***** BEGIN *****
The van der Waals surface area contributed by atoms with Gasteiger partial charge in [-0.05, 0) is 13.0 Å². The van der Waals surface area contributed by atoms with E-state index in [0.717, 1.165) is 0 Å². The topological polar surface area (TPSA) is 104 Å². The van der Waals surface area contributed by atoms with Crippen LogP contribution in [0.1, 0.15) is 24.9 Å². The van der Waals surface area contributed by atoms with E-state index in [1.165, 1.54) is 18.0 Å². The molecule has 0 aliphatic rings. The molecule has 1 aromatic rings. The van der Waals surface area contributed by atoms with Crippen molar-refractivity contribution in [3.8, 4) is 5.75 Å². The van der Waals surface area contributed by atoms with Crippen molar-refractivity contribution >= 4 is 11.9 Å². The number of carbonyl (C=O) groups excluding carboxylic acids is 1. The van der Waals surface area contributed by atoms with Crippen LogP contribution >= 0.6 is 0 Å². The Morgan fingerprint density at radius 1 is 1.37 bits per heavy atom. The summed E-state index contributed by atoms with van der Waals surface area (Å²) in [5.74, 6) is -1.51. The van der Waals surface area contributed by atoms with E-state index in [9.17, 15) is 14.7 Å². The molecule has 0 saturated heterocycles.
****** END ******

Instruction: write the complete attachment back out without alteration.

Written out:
The van der Waals surface area contributed by atoms with Gasteiger partial charge in [-0.05, 0) is 13.0 Å². The van der Waals surface area contributed by atoms with E-state index in [0.717, 1.165) is 0 Å². The topological polar surface area (TPSA) is 104 Å². The van der Waals surface area contributed by atoms with Crippen LogP contribution in [0.1, 0.15) is 24.9 Å². The van der Waals surface area contributed by atoms with E-state index in [1.165, 1.54) is 18.0 Å². The molecule has 0 aliphatic rings. The molecule has 1 aromatic rings. The van der Waals surface area contributed by atoms with Crippen molar-refractivity contribution in [3.8, 4) is 5.75 Å². The van der Waals surface area contributed by atoms with Crippen molar-refractivity contribution >= 4 is 11.9 Å². The number of carbonyl (C=O) groups excluding carboxylic acids is 1. The van der Waals surface area contributed by atoms with Crippen LogP contribution >= 0.6 is 0 Å². The Morgan fingerprint density at radius 1 is 1.37 bits per heavy atom. The summed E-state index contributed by atoms with van der Waals surface area (Å²) in [5.74, 6) is -1.51. The van der Waals surface area contributed by atoms with E-state index in [9.17, 15) is 14.7 Å². The molecule has 0 saturated heterocycles.